COLUMBUS, Ohio — Visitors of Ohio State University at the Mansfield/North Central State College campus are watching something new crop up this fall.
A micro-farm is being built in a parking lot on the west side of campus and will feature two high tunnels and 20 additional raised beds. Using roughly one-third of an acre to start, the growing site will produce fresh fruits and vegetables for the campus cafeteria and at a reduced cost for north-end Mansfield residents.
“With these tunnels, we can potentially grow year-round,” said Kip Curtis, assistant professor of history at OSU Mansfield.
Curtis, along with OSU graduate Tyler Arter and 30 students from the Environment, Economy, Development and Sustainability program at OSU, began construction of the micro-farm on August 19. They are now monitoring 42 raised beds. Twenty-two of the beds are placed under two high tunnels that will help lengthen the period of production.
“We hope to begin to model the cutting edge of urban agriculture and demonstrate its promise for an evolving food system,” Curtis said.
He hopes to add more micro-farms on campus next to the one that’s under construction. The micro-farm is made possible through a $100,000 grant from the OSU’s President and Provost’s Council on Sustainability.
“This is their first investment in a regional campus and they are very excited about what they see here, because it helps them meet the campus university sustainability goals even faster,” Curtis said.
Already in the works is the design of a RUSS (Reaching Urban Students with Sustainability) garden, which will include a 30-by-72-foot high tunnel. He said it will be available for use by the college and local schools to give students an interactive educational experience.
“We want to design it as a classroom,” Curtis said. “We see a potential for cross-curricular learning, and a real potential for reaching the hard-to-reach learners.”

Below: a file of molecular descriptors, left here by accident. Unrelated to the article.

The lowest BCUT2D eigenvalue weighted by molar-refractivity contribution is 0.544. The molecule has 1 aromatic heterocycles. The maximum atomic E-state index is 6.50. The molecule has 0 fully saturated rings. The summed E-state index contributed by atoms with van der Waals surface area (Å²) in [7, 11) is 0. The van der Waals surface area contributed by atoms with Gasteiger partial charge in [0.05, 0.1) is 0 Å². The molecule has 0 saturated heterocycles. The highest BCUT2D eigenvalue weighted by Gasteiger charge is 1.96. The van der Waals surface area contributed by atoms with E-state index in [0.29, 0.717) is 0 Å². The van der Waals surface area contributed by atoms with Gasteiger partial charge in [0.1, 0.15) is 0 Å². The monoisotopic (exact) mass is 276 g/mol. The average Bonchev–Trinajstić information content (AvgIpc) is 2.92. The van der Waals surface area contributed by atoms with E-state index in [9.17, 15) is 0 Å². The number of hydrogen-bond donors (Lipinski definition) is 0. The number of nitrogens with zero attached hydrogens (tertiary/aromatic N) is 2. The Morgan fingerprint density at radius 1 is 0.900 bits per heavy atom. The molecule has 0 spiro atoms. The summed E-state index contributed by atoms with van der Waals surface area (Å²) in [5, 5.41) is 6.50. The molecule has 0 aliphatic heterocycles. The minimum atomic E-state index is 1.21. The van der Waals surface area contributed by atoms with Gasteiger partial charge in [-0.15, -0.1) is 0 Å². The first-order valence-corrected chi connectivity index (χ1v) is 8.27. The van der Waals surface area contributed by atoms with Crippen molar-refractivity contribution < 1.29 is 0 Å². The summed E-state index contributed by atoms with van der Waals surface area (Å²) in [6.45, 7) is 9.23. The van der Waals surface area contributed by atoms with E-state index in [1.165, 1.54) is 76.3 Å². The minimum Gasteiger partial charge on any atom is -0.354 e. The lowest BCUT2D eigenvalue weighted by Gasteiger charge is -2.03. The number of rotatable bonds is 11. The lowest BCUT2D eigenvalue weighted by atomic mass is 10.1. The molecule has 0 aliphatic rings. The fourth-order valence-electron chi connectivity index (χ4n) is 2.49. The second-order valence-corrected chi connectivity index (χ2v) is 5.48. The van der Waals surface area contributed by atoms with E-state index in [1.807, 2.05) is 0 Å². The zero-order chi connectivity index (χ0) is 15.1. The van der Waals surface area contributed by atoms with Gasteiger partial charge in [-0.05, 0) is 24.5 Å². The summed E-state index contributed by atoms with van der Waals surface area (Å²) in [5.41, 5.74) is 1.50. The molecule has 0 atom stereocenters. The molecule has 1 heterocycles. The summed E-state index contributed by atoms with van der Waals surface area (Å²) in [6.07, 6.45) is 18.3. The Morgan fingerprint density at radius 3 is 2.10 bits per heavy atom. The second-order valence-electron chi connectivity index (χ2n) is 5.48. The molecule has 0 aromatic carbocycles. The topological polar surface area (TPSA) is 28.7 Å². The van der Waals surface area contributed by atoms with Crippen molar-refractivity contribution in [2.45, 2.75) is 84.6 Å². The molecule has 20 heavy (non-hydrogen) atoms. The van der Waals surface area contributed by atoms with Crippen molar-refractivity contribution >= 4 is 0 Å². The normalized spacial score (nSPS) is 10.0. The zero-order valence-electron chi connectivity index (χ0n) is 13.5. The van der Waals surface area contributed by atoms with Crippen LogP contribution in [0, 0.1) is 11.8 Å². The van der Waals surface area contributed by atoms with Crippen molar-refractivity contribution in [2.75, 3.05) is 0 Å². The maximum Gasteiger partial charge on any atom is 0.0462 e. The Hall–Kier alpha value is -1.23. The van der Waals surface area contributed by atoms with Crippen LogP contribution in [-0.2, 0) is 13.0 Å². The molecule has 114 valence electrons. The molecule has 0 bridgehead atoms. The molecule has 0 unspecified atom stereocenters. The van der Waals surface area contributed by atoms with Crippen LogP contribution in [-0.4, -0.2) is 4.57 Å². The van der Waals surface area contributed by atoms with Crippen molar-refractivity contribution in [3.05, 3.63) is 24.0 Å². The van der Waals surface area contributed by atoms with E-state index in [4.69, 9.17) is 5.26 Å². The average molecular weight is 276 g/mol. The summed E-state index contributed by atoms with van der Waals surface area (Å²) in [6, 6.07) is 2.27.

Expansion is in the forecast, too. Curtis said additional RUSS gardens will be built in the city of Mansfield. “Next year, we’ll go after a second pilot implementation grant and we’ll put one or two RUSS gardens in the city and see how that works and test the outcomes. We want to show positive learning outcomes.”
Planting began in early September.
“This fall is kind of an experiment,” Curtis said. “We have some folks who will buy, if we can produce … That will give us a sense of our rhythm and we can get started again in the late winter and do it all over again for a full season.”
Through collaboration with the North End Community Improvement Collaborative, a portion of the produce will be donated to Mansfield residents to address their food insecurity. “We already have ‘friendly buyers’ who will purchase what is grown on the micro-farm, including the campus cafeteria and Mansfield City Schools,” he said.
The micro-farm will be maintained by an urban farmer with the help of student volunteers and a few paid interns.
“If we’re successful, by next summer, we will have a three-year, couple million-dollar grant to do a pilot, and that pilot will consist of beginning to build some of these micro-farms on land bank properties, training some urban farmers and getting that aggregation system up and running,” Curtis said.
The pilot project will be studied over a three-year period. “At the end of three years, we hope to be able to say, ‘Now let’s scale up to the whole city,” he said.